Which animal comes to your mind when you hear of Russia? The bear, right? It is natural because Russia has the largest population of brown bears in the world, and the bear was chosen as an official mascot of the famous 1980 Moscow Olympics.
But what your mind might be missing is the dogs of this land. Besides bears, Russian dog breeds are also very popular owing to their intelligence, protective nature, loyalty, and obedience. Most of them, evolving for thousands of years, can withstand the freezing temperatures of their native land.
Continue reading to learn more about Russian dog breeds. Below, we have compiled a list of 15 amazing Russian dog breeds arranged according to their popularity.
Russian Dog Breeds
15. Russian Harlequin Hound
The Russian Harlequin Hound breed’s origin can be traced back to the 18th century. The breed came as a result of a cross between the Russian Hound and the English Foxhound. These rare Russian dogs have a great scent and were traditionally used for tracking red game – fox and wolves – in Russian forests.
In appearance, Russian Harlequin Hounds are very similar to other hunting canines. They have a short but dense coat which makes them well-equipped for hunting grounds in Russia. They are good for families with children. Furthermore, due to their pack tendencies, they get along with other dogs also very well.
14. Russian Watchdog
The Russian Watchdog, also known as Moscow Watchdog, is a hybrid of the Caucasian Shepherd and the Saint Bernard breeds. Russian Watchdogs were bred in the Soviet Union during World War II. Due to their gentleness and guarding instincts, these dogs are among the top choices for families.
Russian Watchdog is a large dog breed, standing tall at around 25 to 27 inches, with their males being a bit larger than their female counterparts are. They have bulky heads and strong legs. Their coat is of medium length. Their distinctiveness is in their chest, which is well-arched and thus gives off an impression of confidence.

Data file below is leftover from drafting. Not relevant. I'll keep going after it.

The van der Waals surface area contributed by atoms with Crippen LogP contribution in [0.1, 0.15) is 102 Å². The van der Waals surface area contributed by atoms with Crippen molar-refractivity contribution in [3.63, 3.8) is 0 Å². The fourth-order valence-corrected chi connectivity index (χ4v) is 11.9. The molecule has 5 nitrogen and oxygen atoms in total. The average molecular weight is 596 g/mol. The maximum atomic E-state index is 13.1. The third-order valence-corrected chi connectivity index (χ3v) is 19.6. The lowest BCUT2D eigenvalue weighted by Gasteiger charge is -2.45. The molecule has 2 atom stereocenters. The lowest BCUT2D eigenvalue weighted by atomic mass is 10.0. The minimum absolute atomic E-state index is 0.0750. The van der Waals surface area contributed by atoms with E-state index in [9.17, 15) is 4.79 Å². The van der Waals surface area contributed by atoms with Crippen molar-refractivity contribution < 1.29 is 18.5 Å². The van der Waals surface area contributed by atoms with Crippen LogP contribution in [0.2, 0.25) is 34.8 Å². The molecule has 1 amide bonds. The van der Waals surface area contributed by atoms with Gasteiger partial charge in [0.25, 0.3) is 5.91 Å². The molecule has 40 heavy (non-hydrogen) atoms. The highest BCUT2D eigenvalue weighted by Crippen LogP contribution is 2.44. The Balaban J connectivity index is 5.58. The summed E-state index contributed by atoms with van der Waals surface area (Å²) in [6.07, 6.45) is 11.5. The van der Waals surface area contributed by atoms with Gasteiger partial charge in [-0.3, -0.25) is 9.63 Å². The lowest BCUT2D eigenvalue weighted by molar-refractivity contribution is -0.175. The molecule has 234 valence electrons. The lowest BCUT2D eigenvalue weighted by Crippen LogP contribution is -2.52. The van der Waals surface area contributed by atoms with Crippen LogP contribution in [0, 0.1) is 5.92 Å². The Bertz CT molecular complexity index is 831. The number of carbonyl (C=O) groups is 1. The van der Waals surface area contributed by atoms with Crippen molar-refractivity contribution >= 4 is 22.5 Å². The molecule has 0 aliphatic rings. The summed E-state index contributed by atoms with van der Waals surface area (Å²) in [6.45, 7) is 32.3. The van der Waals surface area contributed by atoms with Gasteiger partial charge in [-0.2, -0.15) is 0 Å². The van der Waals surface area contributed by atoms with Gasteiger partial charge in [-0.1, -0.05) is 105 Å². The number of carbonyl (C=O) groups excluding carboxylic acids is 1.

As indicated by their names, Russian Watchdogs are great watchdogging; they know how to differentiate between friendly strangers and potential threats. With a ferocious bite force of 259 psi, Moscow Watchdogs are one of the dog breeds with the strongest bites force. So no stranger would dare trespass, not after they hear them growl. That said, you must provide them with proper guard dog training to prevent any mishap.
These dogs are gentle giants: they are loving, caring, and very protective of their families. However, they need early socialization training and an assertive leader.
13. East Siberian Laika
Relative to wolves, the East Siberian Dog breed originated in the region east of the Yenisei River. They were originally bred for hunting, but they also specialize in herding and pulling sleds. Historians believe that they developed many centuries ago under the influence of the breeds from the Far East.
The appearance of the East Siberian Laikas is like a part husky and part wolves. These pooches have lighter, and longer legs than Huskies but have a thick coat and an alert expression. In the field, they are great hunters, but at home, they are very affectionate and loving. Moreover, they are very vigilant and have strong guarding instincts.